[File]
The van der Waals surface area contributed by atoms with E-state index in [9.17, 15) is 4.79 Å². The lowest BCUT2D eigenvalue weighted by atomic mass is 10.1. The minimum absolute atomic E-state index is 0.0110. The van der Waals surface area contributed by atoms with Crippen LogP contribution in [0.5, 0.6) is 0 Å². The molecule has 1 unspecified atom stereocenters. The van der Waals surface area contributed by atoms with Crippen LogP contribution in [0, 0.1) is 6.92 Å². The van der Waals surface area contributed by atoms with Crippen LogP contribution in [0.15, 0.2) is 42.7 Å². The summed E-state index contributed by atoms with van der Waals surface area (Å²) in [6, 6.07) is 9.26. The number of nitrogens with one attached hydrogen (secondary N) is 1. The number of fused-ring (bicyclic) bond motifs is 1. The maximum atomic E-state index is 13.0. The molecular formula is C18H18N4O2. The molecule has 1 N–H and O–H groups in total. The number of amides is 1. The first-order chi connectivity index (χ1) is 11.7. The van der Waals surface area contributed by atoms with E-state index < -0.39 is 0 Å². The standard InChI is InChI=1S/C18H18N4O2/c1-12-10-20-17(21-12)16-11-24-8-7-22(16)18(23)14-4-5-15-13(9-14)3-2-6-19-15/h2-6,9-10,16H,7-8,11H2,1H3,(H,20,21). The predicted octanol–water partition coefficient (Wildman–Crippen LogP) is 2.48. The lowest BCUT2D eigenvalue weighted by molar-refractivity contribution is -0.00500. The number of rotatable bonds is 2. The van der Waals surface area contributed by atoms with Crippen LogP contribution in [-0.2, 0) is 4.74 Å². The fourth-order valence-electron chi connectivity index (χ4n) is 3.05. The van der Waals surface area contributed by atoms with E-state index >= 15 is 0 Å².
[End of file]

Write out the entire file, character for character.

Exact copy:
The van der Waals surface area contributed by atoms with E-state index in [9.17, 15) is 4.79 Å². The lowest BCUT2D eigenvalue weighted by atomic mass is 10.1. The minimum absolute atomic E-state index is 0.0110. The van der Waals surface area contributed by atoms with Crippen LogP contribution in [0.5, 0.6) is 0 Å². The molecule has 1 unspecified atom stereocenters. The van der Waals surface area contributed by atoms with Crippen LogP contribution in [0, 0.1) is 6.92 Å². The van der Waals surface area contributed by atoms with Crippen LogP contribution in [0.15, 0.2) is 42.7 Å². The summed E-state index contributed by atoms with van der Waals surface area (Å²) in [6, 6.07) is 9.26. The number of nitrogens with one attached hydrogen (secondary N) is 1. The number of fused-ring (bicyclic) bond motifs is 1. The maximum atomic E-state index is 13.0. The molecular formula is C18H18N4O2. The molecule has 1 N–H and O–H groups in total. The number of amides is 1. The first-order chi connectivity index (χ1) is 11.7. The van der Waals surface area contributed by atoms with E-state index < -0.39 is 0 Å². The standard InChI is InChI=1S/C18H18N4O2/c1-12-10-20-17(21-12)16-11-24-8-7-22(16)18(23)14-4-5-15-13(9-14)3-2-6-19-15/h2-6,9-10,16H,7-8,11H2,1H3,(H,20,21). The predicted octanol–water partition coefficient (Wildman–Crippen LogP) is 2.48. The lowest BCUT2D eigenvalue weighted by molar-refractivity contribution is -0.00500. The number of rotatable bonds is 2. The van der Waals surface area contributed by atoms with Crippen LogP contribution in [-0.2, 0) is 4.74 Å². The fourth-order valence-electron chi connectivity index (χ4n) is 3.05. The van der Waals surface area contributed by atoms with E-state index >= 15 is 0 Å².